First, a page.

Poly(DL-lactic-co-glycolic acid) (PLGA) microspheres have been widely prepared by many methods, including solvent evaporation, solvent extraction and the co-solvent method. However, very few studies have compared the properties of microspheres fabricated by these methods. This is partly because the broad size distribution of the resultant particles severely complicates the analysis and affects the reliability of the comparison.
Recently, the research team led by Prof. MA Guanghui at Institute of Process Engineering (IPE), Chinese Academy of Sciences, explored the exhaustive study on this discrepancy and helped understand the mechanisms of release behavior, degradation and other aspects of microspheres deeply.
Based on Shirasu Porous Glass (SPG) premix membrane emulsification technique developed by the team, uniform-sized exenatide-loaded poly(DL-lactic-co-glycolic acid) (PLGA) microspheres were readily prepared. Exenatide treating type 2 diabetes was chosen as model peptide. The influences on the properties of microspheres fabricated by the aforementioned three methods were intensively investigated, including in vitro release, degradation and pharmacology. It was found that these microspheres presented totally different release behaviors in vitro and in vivo, but exhibited a similar trend of PLGA degradation. Moreover, the internal structural evolution visually demonstrated these release behaviors. The microsphere prepared by solvent evaporation was selected for further examination because of its constant release rate, and explored its pharmacodynamics, histology, etc., in more detail. This microsphere when injected once showed equivalent efficacy to that of twice-daily injections of exenatide with no inflammatory response. This study not only indicated a renewed sense and guidance of microsphere preparation in pharmaceutics, but also fabricated a new formulation for treating type 2 diabetes in clinic.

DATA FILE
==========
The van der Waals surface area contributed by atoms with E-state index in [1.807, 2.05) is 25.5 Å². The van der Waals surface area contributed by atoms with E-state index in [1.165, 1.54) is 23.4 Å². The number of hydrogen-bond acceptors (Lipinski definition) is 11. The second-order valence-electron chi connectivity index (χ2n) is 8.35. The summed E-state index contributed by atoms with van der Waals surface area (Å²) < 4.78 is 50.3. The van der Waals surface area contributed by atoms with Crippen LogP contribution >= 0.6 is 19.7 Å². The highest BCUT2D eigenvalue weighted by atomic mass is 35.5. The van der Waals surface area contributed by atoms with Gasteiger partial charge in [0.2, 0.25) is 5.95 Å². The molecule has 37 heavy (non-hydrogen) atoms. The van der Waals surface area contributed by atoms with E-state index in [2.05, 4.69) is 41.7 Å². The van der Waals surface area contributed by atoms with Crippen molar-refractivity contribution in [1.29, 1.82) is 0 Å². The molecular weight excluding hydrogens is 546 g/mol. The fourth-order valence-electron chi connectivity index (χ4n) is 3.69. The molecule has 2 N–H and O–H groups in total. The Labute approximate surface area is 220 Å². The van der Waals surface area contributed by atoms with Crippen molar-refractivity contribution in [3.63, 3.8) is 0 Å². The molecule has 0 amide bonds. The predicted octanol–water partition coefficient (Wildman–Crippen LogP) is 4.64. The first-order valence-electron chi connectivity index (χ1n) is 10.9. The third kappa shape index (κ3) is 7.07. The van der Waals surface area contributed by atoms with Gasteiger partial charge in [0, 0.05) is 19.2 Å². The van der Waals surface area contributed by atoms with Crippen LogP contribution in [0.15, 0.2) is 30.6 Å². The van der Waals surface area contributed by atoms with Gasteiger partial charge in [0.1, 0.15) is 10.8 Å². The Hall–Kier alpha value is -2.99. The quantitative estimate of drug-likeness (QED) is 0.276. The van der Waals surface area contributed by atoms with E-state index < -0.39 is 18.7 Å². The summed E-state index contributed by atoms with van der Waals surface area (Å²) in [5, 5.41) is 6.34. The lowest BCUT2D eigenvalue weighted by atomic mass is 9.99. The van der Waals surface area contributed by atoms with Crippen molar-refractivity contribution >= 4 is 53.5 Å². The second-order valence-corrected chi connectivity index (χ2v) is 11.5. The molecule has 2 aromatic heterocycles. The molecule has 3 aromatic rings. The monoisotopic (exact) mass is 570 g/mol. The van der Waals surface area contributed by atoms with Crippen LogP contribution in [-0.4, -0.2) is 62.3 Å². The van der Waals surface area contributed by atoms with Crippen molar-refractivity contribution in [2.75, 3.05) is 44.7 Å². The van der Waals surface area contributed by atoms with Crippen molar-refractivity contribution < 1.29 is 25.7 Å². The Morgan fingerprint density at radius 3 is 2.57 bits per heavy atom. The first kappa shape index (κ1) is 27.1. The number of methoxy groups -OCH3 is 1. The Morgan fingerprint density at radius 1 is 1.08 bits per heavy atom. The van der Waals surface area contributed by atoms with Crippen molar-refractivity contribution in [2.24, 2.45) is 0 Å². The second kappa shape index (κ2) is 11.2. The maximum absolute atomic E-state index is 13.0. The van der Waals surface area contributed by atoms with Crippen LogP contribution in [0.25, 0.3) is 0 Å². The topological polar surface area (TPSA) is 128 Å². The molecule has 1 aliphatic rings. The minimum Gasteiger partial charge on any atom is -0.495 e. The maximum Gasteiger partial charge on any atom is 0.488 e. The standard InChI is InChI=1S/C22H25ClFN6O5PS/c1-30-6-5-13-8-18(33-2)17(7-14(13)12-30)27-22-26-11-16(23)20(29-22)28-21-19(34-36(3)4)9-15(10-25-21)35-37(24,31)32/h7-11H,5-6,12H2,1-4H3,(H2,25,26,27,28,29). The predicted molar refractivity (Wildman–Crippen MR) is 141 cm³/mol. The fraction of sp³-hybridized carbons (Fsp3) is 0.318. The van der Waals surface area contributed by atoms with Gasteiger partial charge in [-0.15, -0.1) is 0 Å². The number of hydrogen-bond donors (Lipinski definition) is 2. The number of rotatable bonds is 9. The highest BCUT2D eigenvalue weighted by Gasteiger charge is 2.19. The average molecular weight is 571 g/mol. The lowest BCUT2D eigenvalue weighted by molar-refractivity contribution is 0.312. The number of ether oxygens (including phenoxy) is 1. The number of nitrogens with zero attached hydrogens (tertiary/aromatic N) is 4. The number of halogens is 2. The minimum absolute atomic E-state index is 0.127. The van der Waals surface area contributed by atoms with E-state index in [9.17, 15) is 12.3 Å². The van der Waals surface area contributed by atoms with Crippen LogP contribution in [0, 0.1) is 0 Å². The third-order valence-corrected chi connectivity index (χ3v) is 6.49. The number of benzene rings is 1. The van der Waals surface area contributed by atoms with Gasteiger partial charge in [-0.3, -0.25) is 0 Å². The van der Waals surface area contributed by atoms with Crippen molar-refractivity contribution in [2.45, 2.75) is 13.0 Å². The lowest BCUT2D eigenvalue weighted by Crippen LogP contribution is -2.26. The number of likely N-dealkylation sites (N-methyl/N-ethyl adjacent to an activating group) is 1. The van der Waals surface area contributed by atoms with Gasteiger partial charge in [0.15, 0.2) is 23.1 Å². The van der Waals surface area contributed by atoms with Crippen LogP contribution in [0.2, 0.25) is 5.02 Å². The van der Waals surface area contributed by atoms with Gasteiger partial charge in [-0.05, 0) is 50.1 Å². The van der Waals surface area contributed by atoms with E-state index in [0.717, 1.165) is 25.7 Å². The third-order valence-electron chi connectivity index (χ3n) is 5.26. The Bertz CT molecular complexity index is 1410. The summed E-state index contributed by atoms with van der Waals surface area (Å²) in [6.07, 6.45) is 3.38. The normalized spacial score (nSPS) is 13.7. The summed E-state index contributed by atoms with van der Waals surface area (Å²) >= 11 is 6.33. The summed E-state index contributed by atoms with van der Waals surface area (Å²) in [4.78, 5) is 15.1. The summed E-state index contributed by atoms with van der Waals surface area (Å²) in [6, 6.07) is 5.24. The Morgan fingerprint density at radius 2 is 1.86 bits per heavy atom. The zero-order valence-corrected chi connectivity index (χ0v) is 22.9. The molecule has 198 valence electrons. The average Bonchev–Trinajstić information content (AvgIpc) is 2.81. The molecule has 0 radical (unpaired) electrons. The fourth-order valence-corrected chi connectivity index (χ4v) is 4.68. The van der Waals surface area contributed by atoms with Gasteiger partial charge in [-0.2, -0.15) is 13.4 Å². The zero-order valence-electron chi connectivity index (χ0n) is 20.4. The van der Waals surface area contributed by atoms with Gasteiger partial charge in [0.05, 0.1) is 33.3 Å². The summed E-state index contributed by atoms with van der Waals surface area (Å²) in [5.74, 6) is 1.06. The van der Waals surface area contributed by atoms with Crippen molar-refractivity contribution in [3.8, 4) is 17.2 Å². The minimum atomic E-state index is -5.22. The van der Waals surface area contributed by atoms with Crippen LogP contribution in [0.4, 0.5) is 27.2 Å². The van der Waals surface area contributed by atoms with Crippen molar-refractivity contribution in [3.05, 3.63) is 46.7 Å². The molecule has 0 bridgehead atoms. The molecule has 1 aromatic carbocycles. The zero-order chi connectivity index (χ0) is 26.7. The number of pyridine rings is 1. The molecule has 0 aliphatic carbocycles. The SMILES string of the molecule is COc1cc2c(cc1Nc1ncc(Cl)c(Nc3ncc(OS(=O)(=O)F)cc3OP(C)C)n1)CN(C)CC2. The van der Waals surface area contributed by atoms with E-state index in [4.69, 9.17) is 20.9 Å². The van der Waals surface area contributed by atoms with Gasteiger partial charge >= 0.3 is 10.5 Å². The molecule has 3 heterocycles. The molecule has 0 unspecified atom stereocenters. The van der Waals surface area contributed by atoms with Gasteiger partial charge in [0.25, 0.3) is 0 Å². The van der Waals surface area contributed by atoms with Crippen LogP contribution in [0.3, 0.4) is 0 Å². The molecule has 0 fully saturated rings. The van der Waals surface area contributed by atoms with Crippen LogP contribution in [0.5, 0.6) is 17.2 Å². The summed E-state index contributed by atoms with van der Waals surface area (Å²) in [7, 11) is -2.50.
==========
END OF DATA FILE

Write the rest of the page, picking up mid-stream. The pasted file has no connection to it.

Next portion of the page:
The results have been published on Acta Biomaterialia, 10 (2014): 4247–4256.
Figure (a) In vitro release profiles, (b) plasma exenatide concentration vs. time profiles of EVM, EXM and COM and (c) CLSM images for inner structural (drug distribution) evolutions of EVM, EXM and COM at different incubation times (day 0, 14, 30 and 60). (By Qi Feng)